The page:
Thursday, October 4, 2012

The Master (Brockway)

Tropic Sprockets by Ian Brockway
The Master

Paul Thomas Anderson continues on a suspicious American arc with "The Master", a fine character study that echoes his other hit "There Will Be Blood" in its historical, dark foreboding. Anderson has become as canonized in relating picturesque American tales as Ray Bradbury, Frank Capra or Steven Spielberg. Anderson's panoramic scope is as rich and as bold as a James Rosenquist billboard and his tales are usually always intriguing.

Here, he relates the odd co-dependent relationship between a former Navy man who is a shifty alcoholic Freddy Quell (Joaquin Phoenix) and the self made guru and occasional libertine, Lancaster Dodd (Phillip Seymour Hoffman).

Phillip Seymour Hoffman is bizarre enough here as befitting any Paul Thomas Anderson character. Dodd is not nearly as pathological or psychotic as Daniel Day-Lewis is in "There Will Be Blood" , however with his big head and lugubrious body like a fleshy a billowing cumulus cloud, Dodd makes a threatening and formidable 1%. Slaving away at his typewriter and fanatically orating his sermons, Dodd is both an electromagnetic Hemingway at times and a sinister John Kellogg, from "The Road to Wellville" in addition to his more recognizable model in Scientology, the founder L. Ron Hubbard.

As colorful as Hoffman is here, this film is clearly Phoenix's alone with his wide range of emotions portrayed. As a 1950s era Navy Vet, his character wears a perpetual sideways sneer as if he were forged from a land of rotting flowers, the earth has divorced Freddy and cast him into the sea, and his oversize clothes drape around him like a cold bunch of Autumn leaves. Phoenix's performance is potent and visceral and he is suffused with an angry power. The best moments are when he tries to engage in physical combat because of frustration. He turns into a human pretzel becoming entangled in chairs and other inanimate objects as well as his created opponents that are attacked over nothing important. Freddy is a drunk and his biggest combatant is his own body. At times Phoenix's role reaches the Chaplinesque; he melts slapstick shadows into frightful bedfellows. His body is always moving and his sleep is phantasmagoric.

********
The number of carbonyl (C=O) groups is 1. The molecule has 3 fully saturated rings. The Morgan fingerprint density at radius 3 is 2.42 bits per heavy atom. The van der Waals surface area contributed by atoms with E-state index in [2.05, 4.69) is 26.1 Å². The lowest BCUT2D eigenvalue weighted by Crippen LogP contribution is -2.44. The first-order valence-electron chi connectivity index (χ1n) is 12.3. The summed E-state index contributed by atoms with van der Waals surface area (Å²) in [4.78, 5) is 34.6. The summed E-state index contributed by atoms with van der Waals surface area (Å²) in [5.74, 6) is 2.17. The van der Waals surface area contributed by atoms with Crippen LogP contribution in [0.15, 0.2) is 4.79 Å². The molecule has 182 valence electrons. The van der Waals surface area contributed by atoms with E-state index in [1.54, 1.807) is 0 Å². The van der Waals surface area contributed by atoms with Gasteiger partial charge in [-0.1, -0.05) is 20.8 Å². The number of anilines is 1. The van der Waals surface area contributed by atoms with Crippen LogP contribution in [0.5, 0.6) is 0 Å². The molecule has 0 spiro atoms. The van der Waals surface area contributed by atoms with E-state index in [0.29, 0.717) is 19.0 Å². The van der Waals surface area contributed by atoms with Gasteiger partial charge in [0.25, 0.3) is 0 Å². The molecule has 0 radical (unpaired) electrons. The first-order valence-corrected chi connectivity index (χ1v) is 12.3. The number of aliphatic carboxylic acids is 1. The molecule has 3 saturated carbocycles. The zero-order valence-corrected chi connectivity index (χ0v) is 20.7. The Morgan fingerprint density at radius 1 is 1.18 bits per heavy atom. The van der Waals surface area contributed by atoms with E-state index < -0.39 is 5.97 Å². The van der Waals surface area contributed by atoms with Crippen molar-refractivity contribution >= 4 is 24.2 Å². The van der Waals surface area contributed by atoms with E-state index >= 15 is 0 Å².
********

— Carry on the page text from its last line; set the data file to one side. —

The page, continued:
"The Master" might be seen as a Jack Kerouac or John Steinbeck-type version of "There Will Be Blood". There is a cold and dangerous ambition felt in both stories. And both also have characters that take no prisoners and offer no apologies.

In addition to Phoenix and Hoffman, Amy Adams also exhibits a solid supporting role as Dodd's wife: a wacked out utilitarian obsessive, as maniacal as she is robotic.

Anderson's milieu is of a cold chromium America just before it ventures into Pop Art. Freddy Quell is a wiggling wolf of The Id, that exists to subvert the conformity of the 1950s. Both Quell and Dodd could just as well be found in an existential Patricia Highsmith crime novel as much as a Paul Thomas Anderson film.

"The Master" is an epic and volatile story of two people trying to forge their own psychological worlds. One is all absorbing like a Suburban Zeus. The other is a bent Old Nick: sideways and tricky who sways through his life like the mercurial and sluggish home-made booze that he drinks. Both are intimately watchable.

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